hot tub. The system would them be closed and I could Antifreez.

    By Marvin Ferdig on Mar 9, 2014

  14. How quickly does the temp in the tub drop at night? Its a great design but
    I’m trying to find something that keeps the tub/heater off the electric
    grid even at night

    By Senkrad on Mar 9, 2014

  15. how important is the insilation on a hot tub? would something like this
    work with just any inflatible pool?

    By james0is0right on Mar 9, 2014

  16. It’d be alot easier to understand what you were saying if music wasn’t
    playing over the top of it…

    By eldeecg on Mar 9, 2014

  17. How does your pump draw 26 amps? That seems like a lot, I am new to this
    though. Great video.

    By Amyelle00 on Mar 9, 2014

  18. it would work OK with an inflatable pool. You’d be better off with a bigger
    pool solar panel for a pool though. A pool needs a lot of water raised a
    few degrees, where as a hot tub needs a little water raised to a higher
    temp. This design circulates a little water slowly, thus raising the outlet
    temp to >104. A pool solar panel might raise water a degree or two at the
    outlet, which does fine for bring a large pool from 68 to 80deg, but no
    good for a hot tub.

    By Andrew M on Mar 9, 2014

  19. try this thread: ABOUTSOLARCELLS.COMXA.COM me and my friends are happy,
    more can be found on page,we reduced budget home and now we are thinking to
    sell energy

    By Bradley Jeremy L. on Mar 9, 2014

  20. not a bad idea… what are you using for your tank?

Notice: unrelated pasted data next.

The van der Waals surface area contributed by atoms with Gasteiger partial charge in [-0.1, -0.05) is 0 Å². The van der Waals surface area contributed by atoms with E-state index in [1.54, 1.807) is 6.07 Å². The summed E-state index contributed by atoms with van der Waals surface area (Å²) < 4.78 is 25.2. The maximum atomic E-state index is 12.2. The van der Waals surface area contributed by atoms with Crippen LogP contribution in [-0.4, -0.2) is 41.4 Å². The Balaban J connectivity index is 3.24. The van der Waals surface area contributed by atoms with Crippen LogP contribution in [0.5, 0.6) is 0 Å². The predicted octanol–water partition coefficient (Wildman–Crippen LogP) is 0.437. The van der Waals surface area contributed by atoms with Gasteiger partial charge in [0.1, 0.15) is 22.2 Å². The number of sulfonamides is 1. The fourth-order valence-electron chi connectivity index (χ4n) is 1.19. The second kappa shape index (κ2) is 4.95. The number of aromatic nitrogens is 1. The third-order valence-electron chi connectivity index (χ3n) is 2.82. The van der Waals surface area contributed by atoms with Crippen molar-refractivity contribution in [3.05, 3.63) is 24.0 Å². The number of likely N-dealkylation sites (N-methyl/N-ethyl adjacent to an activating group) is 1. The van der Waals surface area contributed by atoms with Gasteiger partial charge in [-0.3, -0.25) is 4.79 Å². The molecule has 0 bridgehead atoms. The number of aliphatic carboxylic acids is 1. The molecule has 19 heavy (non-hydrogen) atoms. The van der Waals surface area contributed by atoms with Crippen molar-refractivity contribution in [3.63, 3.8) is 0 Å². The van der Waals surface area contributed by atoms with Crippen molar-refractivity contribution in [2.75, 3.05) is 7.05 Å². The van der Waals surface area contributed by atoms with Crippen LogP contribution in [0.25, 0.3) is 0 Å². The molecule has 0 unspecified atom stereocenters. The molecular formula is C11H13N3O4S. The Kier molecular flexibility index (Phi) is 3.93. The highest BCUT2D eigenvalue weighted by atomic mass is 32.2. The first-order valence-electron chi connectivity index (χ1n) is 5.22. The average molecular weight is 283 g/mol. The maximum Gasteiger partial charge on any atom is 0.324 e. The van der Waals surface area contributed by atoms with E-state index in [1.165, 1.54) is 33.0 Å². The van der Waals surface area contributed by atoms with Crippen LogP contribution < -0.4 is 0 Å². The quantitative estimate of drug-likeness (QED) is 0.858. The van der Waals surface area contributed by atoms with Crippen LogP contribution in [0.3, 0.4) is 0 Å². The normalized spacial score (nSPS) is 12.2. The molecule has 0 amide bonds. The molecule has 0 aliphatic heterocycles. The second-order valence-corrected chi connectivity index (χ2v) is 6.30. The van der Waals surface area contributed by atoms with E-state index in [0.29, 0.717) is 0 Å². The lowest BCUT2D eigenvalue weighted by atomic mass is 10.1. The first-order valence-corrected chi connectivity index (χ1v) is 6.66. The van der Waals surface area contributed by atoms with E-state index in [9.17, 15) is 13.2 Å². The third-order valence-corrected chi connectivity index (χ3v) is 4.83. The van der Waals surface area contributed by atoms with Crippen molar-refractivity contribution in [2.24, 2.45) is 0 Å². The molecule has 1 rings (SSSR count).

By Andrew M on Mar 9, 2014

  21. great setup! I need to build one as I’m getting heat from my better half on
    the electric bill. how much tubing did you use? my speakers aren’t the
    greatest.

    By alohah3 on Mar 9, 2014

  22. @bjames1200 My pump only pumps about 45gph. 500gph is probably overkill and
    will cause the water to flow too quickly through the tubing. If the water
    flows too quickly, it won’t heat up enough. I’ve had this hooked up for the
    past couple months, and the electric heater on the hot tub has only kicked
    on a handful of times. In fact, I think I need add a high temp cut-off on
    the panel intake because the tub as actually getting too hot (104-106), and
    it isn’t even summer yet!

    By Andrew M on Mar 9, 2014

  23. I think I said in the video that I used 5/8″ tubing, but it really is 1/2
    in tubing. 5/8″ would work fine, maybe even better for a large tub. I used
    a roll (from home depot). I think I used about 200′- it was only about $10
    for the tubing.

    By Andrew M on Mar 9, 2014

  24. It’s been freezing at night lately, but barely. I’m not sure it would do
    well in a hard freeze, especially the pump. It does not drain down at
    night, but if you used a larger pump you could probably work out a drain
    down system. The small pump needs to stay primed all the time, and the
    siphon effect helps move the water.

    By Andrew M on Mar 9, 2014

  25. you are correct, i know alot of people who think it is fake. Listen, i’ve
    been getting paid about $200 a week just selling energy. I took the idea
    and plan of here. you can also try it: FREEENERGYGENERATION.PIXUB.COM

    By ceasu allen on Mar 9, 2014

  26. There’s a decimal in there- 0.26 amps.

    By Andrew M on Mar 9, 2014